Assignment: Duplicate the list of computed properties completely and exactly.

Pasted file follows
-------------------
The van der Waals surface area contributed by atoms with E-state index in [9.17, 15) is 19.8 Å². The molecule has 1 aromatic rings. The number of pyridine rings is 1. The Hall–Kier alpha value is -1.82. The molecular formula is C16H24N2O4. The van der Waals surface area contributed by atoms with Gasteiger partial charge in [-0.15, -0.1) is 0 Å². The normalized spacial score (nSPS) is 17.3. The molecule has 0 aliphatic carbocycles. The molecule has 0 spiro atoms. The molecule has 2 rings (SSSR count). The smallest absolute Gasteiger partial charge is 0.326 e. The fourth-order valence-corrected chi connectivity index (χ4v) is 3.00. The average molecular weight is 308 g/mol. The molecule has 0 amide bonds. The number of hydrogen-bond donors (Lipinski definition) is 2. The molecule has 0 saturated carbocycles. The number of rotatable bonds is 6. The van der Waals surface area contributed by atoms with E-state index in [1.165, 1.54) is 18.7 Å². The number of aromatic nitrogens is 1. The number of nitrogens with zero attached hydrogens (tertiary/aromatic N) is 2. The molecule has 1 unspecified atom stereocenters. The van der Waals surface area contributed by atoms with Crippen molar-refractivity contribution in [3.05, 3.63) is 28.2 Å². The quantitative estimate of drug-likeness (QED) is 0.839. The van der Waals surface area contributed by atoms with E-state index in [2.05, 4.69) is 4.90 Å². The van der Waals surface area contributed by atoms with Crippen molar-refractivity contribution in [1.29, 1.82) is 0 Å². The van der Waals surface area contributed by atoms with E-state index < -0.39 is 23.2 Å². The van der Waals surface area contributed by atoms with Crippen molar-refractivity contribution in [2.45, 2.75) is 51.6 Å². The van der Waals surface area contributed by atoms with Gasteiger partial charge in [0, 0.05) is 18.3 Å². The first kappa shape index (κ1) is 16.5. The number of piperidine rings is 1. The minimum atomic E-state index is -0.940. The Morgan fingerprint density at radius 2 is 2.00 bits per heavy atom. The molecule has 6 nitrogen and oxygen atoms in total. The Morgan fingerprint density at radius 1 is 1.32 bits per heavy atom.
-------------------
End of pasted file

The van der Waals surface area contributed by atoms with E-state index in [9.17, 15) is 19.8 Å². The molecule has 1 aromatic rings. The number of pyridine rings is 1. The Hall–Kier alpha value is -1.82. The molecular formula is C16H24N2O4. The van der Waals surface area contributed by atoms with Gasteiger partial charge in [-0.15, -0.1) is 0 Å². The normalized spacial score (nSPS) is 17.3. The molecule has 0 aliphatic carbocycles. The molecule has 0 spiro atoms. The molecule has 2 rings (SSSR count). The smallest absolute Gasteiger partial charge is 0.326 e. The fourth-order valence-corrected chi connectivity index (χ4v) is 3.00. The average molecular weight is 308 g/mol. The molecule has 0 amide bonds. The number of hydrogen-bond donors (Lipinski definition) is 2. The molecule has 0 saturated carbocycles. The number of rotatable bonds is 6. The van der Waals surface area contributed by atoms with E-state index in [1.165, 1.54) is 18.7 Å². The number of aromatic nitrogens is 1. The number of nitrogens with zero attached hydrogens (tertiary/aromatic N) is 2. The molecule has 1 unspecified atom stereocenters. The van der Waals surface area contributed by atoms with Crippen molar-refractivity contribution in [3.05, 3.63) is 28.2 Å². The quantitative estimate of drug-likeness (QED) is 0.839. The van der Waals surface area contributed by atoms with E-state index in [2.05, 4.69) is 4.90 Å². The van der Waals surface area contributed by atoms with Crippen molar-refractivity contribution in [1.29, 1.82) is 0 Å². The van der Waals surface area contributed by atoms with E-state index < -0.39 is 23.2 Å². The van der Waals surface area contributed by atoms with Crippen molar-refractivity contribution in [2.45, 2.75) is 51.6 Å². The van der Waals surface area contributed by atoms with Gasteiger partial charge in [0, 0.05) is 18.3 Å². The first kappa shape index (κ1) is 16.5. The number of piperidine rings is 1. The minimum atomic E-state index is -0.940. The Morgan fingerprint density at radius 2 is 2.00 bits per heavy atom. The molecule has 6 nitrogen and oxygen atoms in total. The Morgan fingerprint density at radius 1 is 1.32 bits per heavy atom.